A day of monitoring

Well, prior to the “great recession”, I used to work as a professional archaeologist holding a Ph.D., M.B.A., and having 30 years of experience in the private cultural resources industry. Now, however, in these days of slow economic recovery in the United States, I am back where I started working as an archaeological laborer (and am feeling lucky that I am able to find any work at all in archaeology).

Today I was up early, at 4 am, and out of the house by 5. After stopping at the office to pick up a truck and some gear, it was out to the Town of Marana, Arizona for a 6 am start time at a construction site. One of the local electrical utilities was installing some new poles and the transmission line crossed some known, and important, early agricultural village sites along the Santa Cruz River. My job was to monitor the contstruction crews and their hole drilling so work could be stopped if archaeological remains were encountered.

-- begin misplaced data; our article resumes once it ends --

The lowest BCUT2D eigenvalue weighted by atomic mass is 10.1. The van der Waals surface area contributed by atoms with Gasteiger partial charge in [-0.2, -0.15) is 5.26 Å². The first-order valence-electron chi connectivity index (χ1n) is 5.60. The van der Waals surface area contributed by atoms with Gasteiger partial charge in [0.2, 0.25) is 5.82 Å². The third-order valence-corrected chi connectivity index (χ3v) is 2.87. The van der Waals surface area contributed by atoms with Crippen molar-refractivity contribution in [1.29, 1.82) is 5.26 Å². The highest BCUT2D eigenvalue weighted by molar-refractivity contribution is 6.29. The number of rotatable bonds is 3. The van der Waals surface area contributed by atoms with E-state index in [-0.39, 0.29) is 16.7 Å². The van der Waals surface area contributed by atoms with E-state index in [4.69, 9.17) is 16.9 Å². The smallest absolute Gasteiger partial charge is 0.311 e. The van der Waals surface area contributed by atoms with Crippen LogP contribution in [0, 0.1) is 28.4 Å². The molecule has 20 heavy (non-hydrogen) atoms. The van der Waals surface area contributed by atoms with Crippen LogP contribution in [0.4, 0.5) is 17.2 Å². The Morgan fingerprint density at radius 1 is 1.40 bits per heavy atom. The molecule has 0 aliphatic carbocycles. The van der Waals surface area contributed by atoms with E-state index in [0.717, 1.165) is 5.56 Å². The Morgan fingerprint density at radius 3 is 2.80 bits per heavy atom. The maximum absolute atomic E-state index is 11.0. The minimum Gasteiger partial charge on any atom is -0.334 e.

The first half of the day was spent setting in the truck waiting for the construction crews to get organized and actually start drilling. Finally, they began to auger down into the earth. I watched the spoils come to the surface, checking for artifacts, bone, charcoal, etc. and did my best to document the stratigraphic changes. Only two, three-foot holes were drilled today and both were to a depth of 16 feet. No archaeological artifacts or cultural deposits were encountered. After the first two holes, the construction crews discovered they didn’t have enough hole covers to continute drilling, so they quit for the day about 1 pm.

I then drove back to the office, dropped off the truck and gear, logged my hours, and headed home. Some days archaeology is cool and full of interesting discoveries and insights about the past. Today wasn’t one of those days!